CHB fact checking
I normally don't bother with Dan Shaughnessy. In fact it took me years to figure out what CHB stands for. I saw his contrarian streak a long time ago.
But as a native Clevelander (and a loyal, non-band wagon Celtics fan) I was drawn to his stuff recently -- especially Sunday's non-slap at the erstwhile Mistake on the Lake.
So I started out on today's column, and made it no farther the fifth paragraph:
The Celtics will be transported to the arena on a Duck Boat. The tour guide will tell them that Lake Erie is the Charles River. They'll be told Cleveland's historic Key Tower is actually the Custom House Tower. Jacobs Field? That's Fenway Park. Janet Marie Smith has really made the place over, no?Historic Key Tower? Now I've been away a long time, so if it was built after I left, it ain't historic. Does that look historic to you? Does it look like the Custom House? Competed in 1991? He no doubt was thinking about historic Terminal Tower, built in the 1930s. That looks like the Custom House Tower.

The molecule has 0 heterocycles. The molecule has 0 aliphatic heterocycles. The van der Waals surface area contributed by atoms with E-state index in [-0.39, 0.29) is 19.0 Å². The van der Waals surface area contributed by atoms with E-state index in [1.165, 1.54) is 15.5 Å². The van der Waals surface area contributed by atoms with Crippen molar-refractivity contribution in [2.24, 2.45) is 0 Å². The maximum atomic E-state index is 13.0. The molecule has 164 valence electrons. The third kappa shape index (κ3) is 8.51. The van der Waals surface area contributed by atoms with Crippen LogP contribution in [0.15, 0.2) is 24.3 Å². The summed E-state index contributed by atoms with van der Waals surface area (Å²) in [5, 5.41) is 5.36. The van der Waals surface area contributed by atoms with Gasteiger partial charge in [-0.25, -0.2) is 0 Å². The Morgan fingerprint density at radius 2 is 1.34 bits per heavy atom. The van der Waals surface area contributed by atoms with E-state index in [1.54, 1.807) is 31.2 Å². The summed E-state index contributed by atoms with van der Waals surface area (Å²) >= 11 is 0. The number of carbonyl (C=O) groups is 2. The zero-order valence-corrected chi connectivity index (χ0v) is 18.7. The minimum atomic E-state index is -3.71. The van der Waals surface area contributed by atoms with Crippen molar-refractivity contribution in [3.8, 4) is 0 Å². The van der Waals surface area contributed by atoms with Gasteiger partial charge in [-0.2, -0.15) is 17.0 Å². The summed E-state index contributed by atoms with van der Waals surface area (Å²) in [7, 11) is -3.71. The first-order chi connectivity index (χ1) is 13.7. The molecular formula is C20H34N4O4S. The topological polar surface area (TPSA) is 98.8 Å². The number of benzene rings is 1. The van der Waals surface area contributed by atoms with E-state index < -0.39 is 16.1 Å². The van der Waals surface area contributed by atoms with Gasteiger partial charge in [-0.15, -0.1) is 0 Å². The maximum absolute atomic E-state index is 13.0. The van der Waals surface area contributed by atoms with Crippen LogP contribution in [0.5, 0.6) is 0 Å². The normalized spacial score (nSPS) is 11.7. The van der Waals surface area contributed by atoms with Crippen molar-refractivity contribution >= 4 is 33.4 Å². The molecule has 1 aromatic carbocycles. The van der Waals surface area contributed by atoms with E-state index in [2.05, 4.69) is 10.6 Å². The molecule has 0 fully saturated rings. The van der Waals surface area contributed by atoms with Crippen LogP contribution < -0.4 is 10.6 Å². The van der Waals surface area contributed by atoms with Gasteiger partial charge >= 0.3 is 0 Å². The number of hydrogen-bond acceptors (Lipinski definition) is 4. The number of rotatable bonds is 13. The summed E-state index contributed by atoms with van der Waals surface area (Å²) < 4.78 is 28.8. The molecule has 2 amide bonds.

OK, so he's not a history buff. But Jacobs Field? That's so 2007. Granted the home of the Indians was named after former owner Richard Jacobs when CHB last set foot in Cleveland last fall.
But now it's Progressive Field, named after the city's big insurance company. Personally I liked The Jake better, but money talks and well, Shaughnessy provides the rest.
The Prog (ugh!) is right next door to the Quicken Loans Arena. You know the place where Game Three was played. You might have seen it when you walked in the door on Saturday?
As for the rest of the piece -- well I do like the idea of the Celtics trying to create the comforts of home on the road. It's hard to understand why the best road team in the regular season has turned into this group of stumblebums. Anything to restore a sense of normalcy.